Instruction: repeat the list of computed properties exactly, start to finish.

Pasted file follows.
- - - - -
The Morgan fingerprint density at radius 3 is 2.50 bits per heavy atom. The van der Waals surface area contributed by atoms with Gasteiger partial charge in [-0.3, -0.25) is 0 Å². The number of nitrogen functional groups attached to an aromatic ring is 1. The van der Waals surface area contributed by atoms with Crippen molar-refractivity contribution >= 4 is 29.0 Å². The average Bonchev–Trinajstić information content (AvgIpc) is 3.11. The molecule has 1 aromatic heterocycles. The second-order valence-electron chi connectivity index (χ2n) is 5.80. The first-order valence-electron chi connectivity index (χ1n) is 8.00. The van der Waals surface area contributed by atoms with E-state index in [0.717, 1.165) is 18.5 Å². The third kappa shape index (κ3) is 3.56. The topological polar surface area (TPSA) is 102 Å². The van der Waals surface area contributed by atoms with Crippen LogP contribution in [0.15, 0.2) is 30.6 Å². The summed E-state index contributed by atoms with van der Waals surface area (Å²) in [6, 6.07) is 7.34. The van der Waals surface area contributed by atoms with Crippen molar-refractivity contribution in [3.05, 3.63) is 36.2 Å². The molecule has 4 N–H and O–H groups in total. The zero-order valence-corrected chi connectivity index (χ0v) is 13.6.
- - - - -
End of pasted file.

The Morgan fingerprint density at radius 3 is 2.50 bits per heavy atom. The van der Waals surface area contributed by atoms with Gasteiger partial charge in [-0.3, -0.25) is 0 Å². The number of nitrogen functional groups attached to an aromatic ring is 1. The van der Waals surface area contributed by atoms with Crippen molar-refractivity contribution >= 4 is 29.0 Å². The average Bonchev–Trinajstić information content (AvgIpc) is 3.11. The molecule has 1 aromatic heterocycles. The second-order valence-electron chi connectivity index (χ2n) is 5.80. The first-order valence-electron chi connectivity index (χ1n) is 8.00. The van der Waals surface area contributed by atoms with E-state index in [0.717, 1.165) is 18.5 Å². The third kappa shape index (κ3) is 3.56. The topological polar surface area (TPSA) is 102 Å². The van der Waals surface area contributed by atoms with Crippen LogP contribution in [0.15, 0.2) is 30.6 Å². The summed E-state index contributed by atoms with van der Waals surface area (Å²) in [6, 6.07) is 7.34. The van der Waals surface area contributed by atoms with Crippen molar-refractivity contribution in [3.05, 3.63) is 36.2 Å². The molecule has 4 N–H and O–H groups in total. The zero-order valence-corrected chi connectivity index (χ0v) is 13.6.